CRT: Inclusion of women in CVD drug trials is better, not so for minorities

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 - patient bedside manner

WASHINGTON, D.C.—The overall inclusion of women in cardiovascular disease (CVD) drug trials is comparable to the overall female CVD population; however, women are largely underrepresented in Phase 1 trials. Despite this improvement, minorities are still grossly underrepresented, particularly in the acute coronary syndrome drug trials.

This FDA study was presented as a scientific poster at the Cardiovascular Research Technologies (CRT) annual meeting held Feb. 23-26.

Historically, women and minorities have been under-represented in clinical trials of drugs to treat CVD, according to Noha Eshera and colleagues from the FDA in Silver Spring, Md. “To accurately assess the safety and efficacy of CVD drugs, the FDA has made a conscious effort to ensure adequate representation of women and minorities in clinical drug trials through guidance documents and regulations,” they wrote.

With this study, the agency researchers sought to assess the participation of women and racial/ethnic minorities in FDA-reviewed CVD drug trials that were included in new drug applications (NDAs) approved between 2010 and 2011. They assessed the sex and race/ethnicity of subjects in all CVD drug trials submitted to FDA in support of NDAs approved between January 2010 and December 2011 from final clinical study reports. The reports were accessed via internal FDA databases.

Four drugs (one per NDA) indicated for hypertension, acute coronary syndrome, nonvalvular atrial fibrillation and deep vein thrombosis/pulmonary embolism (DVT/PE) after joint replacement surgery were approved during the period studied. A total of 231 clinical trials classified as Phase 1, 2 or 3 studies were submitted to the NDAs. There were 107,156 subjects included in these studies.

The demographic analysis showed that the mean participation of women in these trials was 41 percent and the majority of the trial subjects were Caucasians (79 percent). When analyzed by the phase of the trials, mean female participation was 21 percent, 43 percent and 42 percent for Phase 1, 2 and 3 respectively.

Noting the disparity in early-stage trials, Noha et al pointed out that much of the pharmacokinetics and pharmacodynamics are evaluated during Phase 1 trials.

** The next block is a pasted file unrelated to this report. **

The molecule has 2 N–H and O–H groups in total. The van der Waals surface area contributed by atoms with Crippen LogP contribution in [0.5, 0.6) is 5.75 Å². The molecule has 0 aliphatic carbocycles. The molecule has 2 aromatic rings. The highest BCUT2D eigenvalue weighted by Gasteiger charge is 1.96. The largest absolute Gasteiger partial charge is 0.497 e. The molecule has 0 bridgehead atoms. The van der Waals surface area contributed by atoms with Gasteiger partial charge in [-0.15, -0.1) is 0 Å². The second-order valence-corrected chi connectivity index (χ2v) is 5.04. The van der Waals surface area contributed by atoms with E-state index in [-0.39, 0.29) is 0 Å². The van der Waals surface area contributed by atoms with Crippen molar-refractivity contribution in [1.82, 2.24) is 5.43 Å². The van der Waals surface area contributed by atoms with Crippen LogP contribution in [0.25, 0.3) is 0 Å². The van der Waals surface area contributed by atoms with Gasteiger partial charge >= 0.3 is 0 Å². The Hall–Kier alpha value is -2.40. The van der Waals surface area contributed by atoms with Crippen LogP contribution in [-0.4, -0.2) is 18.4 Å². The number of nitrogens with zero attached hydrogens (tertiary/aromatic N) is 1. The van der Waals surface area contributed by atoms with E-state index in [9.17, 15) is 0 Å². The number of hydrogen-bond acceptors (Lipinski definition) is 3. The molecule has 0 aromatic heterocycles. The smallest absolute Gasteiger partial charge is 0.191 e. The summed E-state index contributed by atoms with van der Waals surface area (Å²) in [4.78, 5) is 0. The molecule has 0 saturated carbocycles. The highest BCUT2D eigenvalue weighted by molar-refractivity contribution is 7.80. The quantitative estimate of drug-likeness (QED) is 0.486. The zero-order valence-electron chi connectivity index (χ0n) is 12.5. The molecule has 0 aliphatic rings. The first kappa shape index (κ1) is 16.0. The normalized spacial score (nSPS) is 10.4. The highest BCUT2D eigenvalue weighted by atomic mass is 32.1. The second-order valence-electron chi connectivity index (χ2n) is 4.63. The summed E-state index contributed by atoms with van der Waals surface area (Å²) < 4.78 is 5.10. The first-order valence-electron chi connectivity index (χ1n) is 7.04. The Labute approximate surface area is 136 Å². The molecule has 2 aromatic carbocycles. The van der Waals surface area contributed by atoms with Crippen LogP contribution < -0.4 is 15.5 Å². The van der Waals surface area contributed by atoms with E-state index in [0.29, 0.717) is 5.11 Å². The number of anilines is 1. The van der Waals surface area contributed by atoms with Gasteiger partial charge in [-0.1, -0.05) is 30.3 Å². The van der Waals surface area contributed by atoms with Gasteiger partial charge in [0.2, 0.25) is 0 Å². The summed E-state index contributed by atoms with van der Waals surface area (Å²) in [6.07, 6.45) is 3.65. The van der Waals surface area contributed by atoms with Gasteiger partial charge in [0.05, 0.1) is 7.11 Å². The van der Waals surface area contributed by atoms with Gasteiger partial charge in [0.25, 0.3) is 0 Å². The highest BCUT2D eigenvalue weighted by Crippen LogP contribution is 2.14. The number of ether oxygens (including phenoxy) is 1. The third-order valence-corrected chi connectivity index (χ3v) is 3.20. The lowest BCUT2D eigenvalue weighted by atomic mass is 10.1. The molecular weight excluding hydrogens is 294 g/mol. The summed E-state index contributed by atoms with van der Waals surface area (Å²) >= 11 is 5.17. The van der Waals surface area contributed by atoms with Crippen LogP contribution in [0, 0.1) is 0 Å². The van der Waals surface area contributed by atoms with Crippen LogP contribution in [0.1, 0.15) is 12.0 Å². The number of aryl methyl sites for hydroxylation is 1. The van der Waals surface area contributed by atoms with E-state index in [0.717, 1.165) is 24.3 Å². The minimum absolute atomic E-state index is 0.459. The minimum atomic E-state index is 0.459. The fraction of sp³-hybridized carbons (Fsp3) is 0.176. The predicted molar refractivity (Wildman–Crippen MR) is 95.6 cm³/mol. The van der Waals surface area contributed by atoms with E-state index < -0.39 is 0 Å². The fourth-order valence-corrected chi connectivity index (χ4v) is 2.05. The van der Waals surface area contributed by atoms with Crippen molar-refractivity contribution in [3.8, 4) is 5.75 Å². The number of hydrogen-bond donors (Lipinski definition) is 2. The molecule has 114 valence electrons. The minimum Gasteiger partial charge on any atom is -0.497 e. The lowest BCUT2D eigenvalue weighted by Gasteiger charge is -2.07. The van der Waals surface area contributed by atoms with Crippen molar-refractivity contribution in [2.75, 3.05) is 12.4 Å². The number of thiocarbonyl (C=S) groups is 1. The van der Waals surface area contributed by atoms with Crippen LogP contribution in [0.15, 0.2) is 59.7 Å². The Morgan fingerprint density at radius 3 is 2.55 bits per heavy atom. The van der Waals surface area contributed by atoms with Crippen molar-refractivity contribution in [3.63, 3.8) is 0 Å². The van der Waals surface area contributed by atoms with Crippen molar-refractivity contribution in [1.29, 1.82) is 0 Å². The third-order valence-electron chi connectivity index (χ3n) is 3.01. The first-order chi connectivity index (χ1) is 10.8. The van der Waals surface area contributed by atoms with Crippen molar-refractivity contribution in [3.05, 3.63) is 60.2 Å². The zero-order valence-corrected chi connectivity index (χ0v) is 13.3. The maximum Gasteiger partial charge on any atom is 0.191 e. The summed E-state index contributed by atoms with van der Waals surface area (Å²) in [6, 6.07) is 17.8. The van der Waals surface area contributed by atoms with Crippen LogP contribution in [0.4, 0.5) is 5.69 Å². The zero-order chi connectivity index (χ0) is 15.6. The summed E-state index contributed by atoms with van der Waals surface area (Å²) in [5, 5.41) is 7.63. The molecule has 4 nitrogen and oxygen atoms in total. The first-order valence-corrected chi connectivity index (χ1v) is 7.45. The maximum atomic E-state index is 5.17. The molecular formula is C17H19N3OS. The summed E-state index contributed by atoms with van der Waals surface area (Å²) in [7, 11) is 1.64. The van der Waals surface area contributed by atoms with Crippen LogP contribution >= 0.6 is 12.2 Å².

While the outlook is clearly improving for the inclusion of women, the inclusion of minorities is still very low. In the overall trial of 107,156 patients, 79 percent of trial subjects were Caucasian. In addition, 8.5 percent were Asian, 2.4 percent were black, 2.1 percent were "other," 1.8 percent were Hispanic and 2 percent were unknown.

In an example of the greatest disparity, the acute coronary syndrome drug trials (21,127 patients), had a population where 90 percent were Caucasian, 6.3 percent were Asian, 3.1 were Hispanic and 2 percent were black. Also, only 28 percent of this population was female.

In the hypertension drug trials (10,558 patients), 44 percent were female and 68 percent were Caucasian. Looking at the other races/ethnicities in these trials, 12 percent were black, 11 percent were Hispanic, 10 percent were Asian and 9.7 percent were "other."

In the atrial fibrillation drug trials (33,662 patients), 41 percent were female and 78 percent were Caucasian. These trials included the largest population of blacks (6.8 percent) compared with the other disease states, but no Hispanics. Also, 3.2 percent of the population was Asian, 1.4 percent was unknown and 0.5 percent was "other."

Finally, in the drug trials looking at DVT/PE (41,809 participants), 47 percent were female and 77 percent were Caucasian. Looking at the other populations, 13 percent were Asian, 3.9 percent were unknown, 1.9 percent were Hispanic, 1.7 percent were "other" and 1.5 percent were black.